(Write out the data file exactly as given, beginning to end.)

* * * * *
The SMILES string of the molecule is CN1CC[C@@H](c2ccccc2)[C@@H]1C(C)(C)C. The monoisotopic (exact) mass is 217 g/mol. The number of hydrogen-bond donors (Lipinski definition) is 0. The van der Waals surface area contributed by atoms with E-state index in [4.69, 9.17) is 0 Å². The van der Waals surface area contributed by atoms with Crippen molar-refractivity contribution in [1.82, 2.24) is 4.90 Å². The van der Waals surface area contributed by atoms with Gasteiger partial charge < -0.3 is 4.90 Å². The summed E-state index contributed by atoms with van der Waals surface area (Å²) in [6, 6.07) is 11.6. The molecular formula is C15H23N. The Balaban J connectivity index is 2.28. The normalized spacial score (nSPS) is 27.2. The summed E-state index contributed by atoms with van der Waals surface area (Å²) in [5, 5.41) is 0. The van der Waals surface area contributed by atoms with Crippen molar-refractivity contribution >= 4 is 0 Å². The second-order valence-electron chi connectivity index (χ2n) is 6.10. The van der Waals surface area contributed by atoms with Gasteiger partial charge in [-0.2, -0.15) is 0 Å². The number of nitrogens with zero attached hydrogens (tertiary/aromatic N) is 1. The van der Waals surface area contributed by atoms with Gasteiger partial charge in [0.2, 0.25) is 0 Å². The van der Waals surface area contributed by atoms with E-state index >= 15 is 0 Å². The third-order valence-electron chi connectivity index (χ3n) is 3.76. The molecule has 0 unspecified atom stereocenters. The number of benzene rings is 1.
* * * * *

The SMILES string of the molecule is CN1CC[C@@H](c2ccccc2)[C@@H]1C(C)(C)C. The monoisotopic (exact) mass is 217 g/mol. The number of hydrogen-bond donors (Lipinski definition) is 0. The van der Waals surface area contributed by atoms with E-state index in [4.69, 9.17) is 0 Å². The van der Waals surface area contributed by atoms with Crippen molar-refractivity contribution in [1.82, 2.24) is 4.90 Å². The van der Waals surface area contributed by atoms with Gasteiger partial charge < -0.3 is 4.90 Å². The summed E-state index contributed by atoms with van der Waals surface area (Å²) in [6, 6.07) is 11.6. The molecular formula is C15H23N. The Balaban J connectivity index is 2.28. The normalized spacial score (nSPS) is 27.2. The summed E-state index contributed by atoms with van der Waals surface area (Å²) in [5, 5.41) is 0. The van der Waals surface area contributed by atoms with Crippen molar-refractivity contribution >= 4 is 0 Å². The second-order valence-electron chi connectivity index (χ2n) is 6.10. The van der Waals surface area contributed by atoms with Gasteiger partial charge in [-0.2, -0.15) is 0 Å². The number of nitrogens with zero attached hydrogens (tertiary/aromatic N) is 1. The van der Waals surface area contributed by atoms with Gasteiger partial charge in [0.2, 0.25) is 0 Å². The van der Waals surface area contributed by atoms with E-state index >= 15 is 0 Å². The third-order valence-electron chi connectivity index (χ3n) is 3.76. The molecule has 0 unspecified atom stereocenters. The number of benzene rings is 1.